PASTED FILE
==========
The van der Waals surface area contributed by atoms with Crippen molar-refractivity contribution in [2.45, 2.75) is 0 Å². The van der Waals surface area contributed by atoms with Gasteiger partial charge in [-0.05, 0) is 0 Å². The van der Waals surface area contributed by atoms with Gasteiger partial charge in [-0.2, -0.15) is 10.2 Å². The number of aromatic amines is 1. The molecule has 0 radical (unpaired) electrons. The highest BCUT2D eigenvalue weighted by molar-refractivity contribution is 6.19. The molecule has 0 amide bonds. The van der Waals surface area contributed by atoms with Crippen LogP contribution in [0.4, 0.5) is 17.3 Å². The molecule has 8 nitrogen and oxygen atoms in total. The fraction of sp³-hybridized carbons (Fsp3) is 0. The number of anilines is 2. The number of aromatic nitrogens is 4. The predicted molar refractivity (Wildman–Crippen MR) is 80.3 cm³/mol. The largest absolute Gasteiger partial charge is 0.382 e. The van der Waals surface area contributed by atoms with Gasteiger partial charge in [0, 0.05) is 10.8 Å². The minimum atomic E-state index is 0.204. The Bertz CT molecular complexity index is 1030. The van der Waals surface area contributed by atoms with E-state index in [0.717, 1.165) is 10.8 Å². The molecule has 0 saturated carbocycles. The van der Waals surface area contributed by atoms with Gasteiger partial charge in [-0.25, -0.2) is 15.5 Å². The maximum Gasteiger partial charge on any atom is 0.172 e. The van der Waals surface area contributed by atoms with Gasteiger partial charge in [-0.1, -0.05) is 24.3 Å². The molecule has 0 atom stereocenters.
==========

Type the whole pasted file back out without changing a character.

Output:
The van der Waals surface area contributed by atoms with Crippen molar-refractivity contribution in [2.45, 2.75) is 0 Å². The van der Waals surface area contributed by atoms with Gasteiger partial charge in [-0.05, 0) is 0 Å². The van der Waals surface area contributed by atoms with Gasteiger partial charge in [-0.2, -0.15) is 10.2 Å². The number of aromatic amines is 1. The molecule has 0 radical (unpaired) electrons. The highest BCUT2D eigenvalue weighted by molar-refractivity contribution is 6.19. The molecule has 0 amide bonds. The van der Waals surface area contributed by atoms with Crippen LogP contribution in [0.4, 0.5) is 17.3 Å². The molecule has 8 nitrogen and oxygen atoms in total. The fraction of sp³-hybridized carbons (Fsp3) is 0. The number of anilines is 2. The number of aromatic nitrogens is 4. The predicted molar refractivity (Wildman–Crippen MR) is 80.3 cm³/mol. The largest absolute Gasteiger partial charge is 0.382 e. The van der Waals surface area contributed by atoms with Gasteiger partial charge in [0, 0.05) is 10.8 Å². The minimum atomic E-state index is 0.204. The Bertz CT molecular complexity index is 1030. The van der Waals surface area contributed by atoms with E-state index in [0.717, 1.165) is 10.8 Å². The molecule has 0 saturated carbocycles. The van der Waals surface area contributed by atoms with Gasteiger partial charge in [-0.25, -0.2) is 15.5 Å². The maximum Gasteiger partial charge on any atom is 0.172 e. The van der Waals surface area contributed by atoms with Gasteiger partial charge in [-0.1, -0.05) is 24.3 Å². The molecule has 0 atom stereocenters.